Stroke Researchers Aim to Stem the “Ischemic Cascade”

by Carl Sherman

May 14, 2012

A stroke may be sudden, but much stroke damage is not. While brain cells completely deprived of blood at the core of an ischemic stroke (the most common kind)  die within minutes, in the broader “penumbra” where circulation is down but not out, the process is gradual—and reversible.

Neuroscientists speak of the “ischemic cascade:” Without the energy from oxygen and glucose required to maintain neurotransmitter storage, neurons release massive amounts of glutamate. The resulting excitotoxicity allows a flood of calcium, sodium, and water into the cell, producing excessive nitric oxide and leading to inflammation, free radical formation, and, ultimately, the death of the cell.

“Cells in the penumbra stay for hours, maybe days in a meta-stable state,” says Michael A. Moskowitz, professor of neurology at Harvard. “They don’t function normally and don’t carry impulses, but they are alive and rescuable.” 

The one approved treatment for ischemic stroke, tissue plasminogen activator (tPA), saves brain in the penumbra in the most direct way:  by dissolving the clot and restoring circulation. The drug must  be given within 3-4 hours of symptoms to do any good, though, and restoring circulation can bring problems of its own, including hemorrhage. In practice only 5 percent of patients benefit.

In recent years, researchers have sought to widen the window of therapeutic opportunity by targeting the ischemic cascade itself—halting the destructive process through neuroprotective strategies. Their activity has been intense: More than a thousand compounds have been considered, and more than one hundred tested in clinical trials—but none has yet succeeded.

 “An enormous amount of energy has been put into this, but no one has hit pay dirt,” says Moskowitz. “It’s been a very bad time for people interested in neuroprotection.” More than the innate difficulty of the problem, he suggests, the failure reflects serious flaws in the science behind screening: “Proof of concept has been lacking for most drugs chosen for clinical trials. They were tested without any demonstration that they could actually get into the brain, bind to their receptors, and do what they were intended to do.”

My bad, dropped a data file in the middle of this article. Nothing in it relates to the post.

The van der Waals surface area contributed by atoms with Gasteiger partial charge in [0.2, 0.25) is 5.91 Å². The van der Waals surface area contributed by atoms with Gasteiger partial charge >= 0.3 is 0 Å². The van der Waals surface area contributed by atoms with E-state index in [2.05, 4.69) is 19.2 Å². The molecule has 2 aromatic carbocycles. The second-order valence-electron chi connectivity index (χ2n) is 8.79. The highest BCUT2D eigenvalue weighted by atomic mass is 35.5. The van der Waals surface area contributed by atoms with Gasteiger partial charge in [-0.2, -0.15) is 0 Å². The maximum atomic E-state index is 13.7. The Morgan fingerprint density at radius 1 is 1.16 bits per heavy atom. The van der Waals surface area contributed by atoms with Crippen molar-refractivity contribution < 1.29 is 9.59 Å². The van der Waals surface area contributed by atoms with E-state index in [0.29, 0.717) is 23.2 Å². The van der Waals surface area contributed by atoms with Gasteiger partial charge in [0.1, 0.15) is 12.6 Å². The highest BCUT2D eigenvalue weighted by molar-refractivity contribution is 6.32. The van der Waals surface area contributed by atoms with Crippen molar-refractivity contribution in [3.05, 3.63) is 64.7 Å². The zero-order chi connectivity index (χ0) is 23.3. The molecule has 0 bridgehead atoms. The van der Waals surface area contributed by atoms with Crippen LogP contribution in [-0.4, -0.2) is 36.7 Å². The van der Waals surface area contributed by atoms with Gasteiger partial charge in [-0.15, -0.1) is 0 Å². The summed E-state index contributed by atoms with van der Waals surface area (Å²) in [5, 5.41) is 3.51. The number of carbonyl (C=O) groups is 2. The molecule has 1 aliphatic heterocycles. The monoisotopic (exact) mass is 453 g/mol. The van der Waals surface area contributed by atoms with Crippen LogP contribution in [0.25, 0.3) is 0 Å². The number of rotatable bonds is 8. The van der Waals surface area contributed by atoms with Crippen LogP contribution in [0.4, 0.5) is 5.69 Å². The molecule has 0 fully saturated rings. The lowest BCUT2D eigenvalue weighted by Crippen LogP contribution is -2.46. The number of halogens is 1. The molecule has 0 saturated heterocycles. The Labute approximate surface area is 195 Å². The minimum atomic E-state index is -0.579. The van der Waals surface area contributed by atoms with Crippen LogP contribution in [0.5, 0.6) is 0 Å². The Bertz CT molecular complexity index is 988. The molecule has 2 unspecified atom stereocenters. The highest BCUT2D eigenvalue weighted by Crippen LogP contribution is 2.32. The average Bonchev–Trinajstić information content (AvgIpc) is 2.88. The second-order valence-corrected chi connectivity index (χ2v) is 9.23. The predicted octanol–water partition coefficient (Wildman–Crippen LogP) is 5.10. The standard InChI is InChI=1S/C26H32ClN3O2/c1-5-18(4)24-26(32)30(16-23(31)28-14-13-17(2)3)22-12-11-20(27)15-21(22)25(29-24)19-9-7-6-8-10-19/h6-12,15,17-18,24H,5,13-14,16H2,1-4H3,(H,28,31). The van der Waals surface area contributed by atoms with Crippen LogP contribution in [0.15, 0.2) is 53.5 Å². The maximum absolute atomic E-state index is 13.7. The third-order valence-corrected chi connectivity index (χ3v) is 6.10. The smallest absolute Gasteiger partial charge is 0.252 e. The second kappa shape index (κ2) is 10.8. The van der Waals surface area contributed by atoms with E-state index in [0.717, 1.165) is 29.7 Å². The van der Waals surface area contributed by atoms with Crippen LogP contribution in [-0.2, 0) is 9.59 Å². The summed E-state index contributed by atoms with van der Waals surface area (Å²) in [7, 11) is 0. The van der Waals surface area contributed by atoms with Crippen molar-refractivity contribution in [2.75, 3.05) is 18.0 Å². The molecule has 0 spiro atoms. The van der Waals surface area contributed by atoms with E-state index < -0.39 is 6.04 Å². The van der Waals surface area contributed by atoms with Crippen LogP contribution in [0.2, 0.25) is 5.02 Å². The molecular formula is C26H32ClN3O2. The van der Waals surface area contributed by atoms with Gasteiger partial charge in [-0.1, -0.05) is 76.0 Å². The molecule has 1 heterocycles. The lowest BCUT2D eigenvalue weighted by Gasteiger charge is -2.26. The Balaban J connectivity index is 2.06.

On the other hand, poor experimental design may have meant promising possibilities were overlooked. “We may have thrown the baby out with the bathwater in some previous studies,” Moskowitz says.

He emphasizes that this dismal history by no means discredits the concept of neuroprotection. “There shouldn’t be so much doom and gloom. This isn’t an easy business, but there’s no theoretical reason why we can’t do a better job of rescuing cells. We need to reinvent the field.”

A most promising study

Asked about current research, Moskowitz mentioned Michael Tymianski. “He’s a very good, thoughtful investigator. I’d say, from the excitement point of view, [his work] may be the most encouraging thing we’ve seen.”

Tymianski’s research involves the excessive release of glutamate that occurs early in the ischemic cascade, the first step toward catastrophic excitotoxicity. Attempts to abort this process by blocking the NMDA glutamate receptor itself haven’t worked because glutamate neurotransmission is essential to normal neuron function. Tymianski’s approach is more selective: to inhibit a protein, PSD-95, that links the receptor to molecular events within the cell that promote overproduction of nitric oxide and the influx of calcium.

Tymianski, a senior scientist at Toronto Western Research Institute, and his colleagues have been developing a PSD-95 inhibitor for 15 years, testing it in cell cultures and rodent models of stroke. In his most recent study, reported in the March 8 issue of Nature, they administered the compound, Tat-NR2B9, to macaques, non-human primates whose brain closely resemble ours.

Findings were encouraging: the drug reduced the area of brain loss, compared with placebo, when given 1-3 hours after a large cerebral artery was blocked to simulate a stroke. The animals also fared significantly better in tests of neurological function up to two weeks later, confirming that the simulated stroke had done less damage.

“Our results show that neuroprotection is unequivocably feasible in the complex brain,” Tymianski says. “The challenge now is to design a human trial to show clinical benefit.”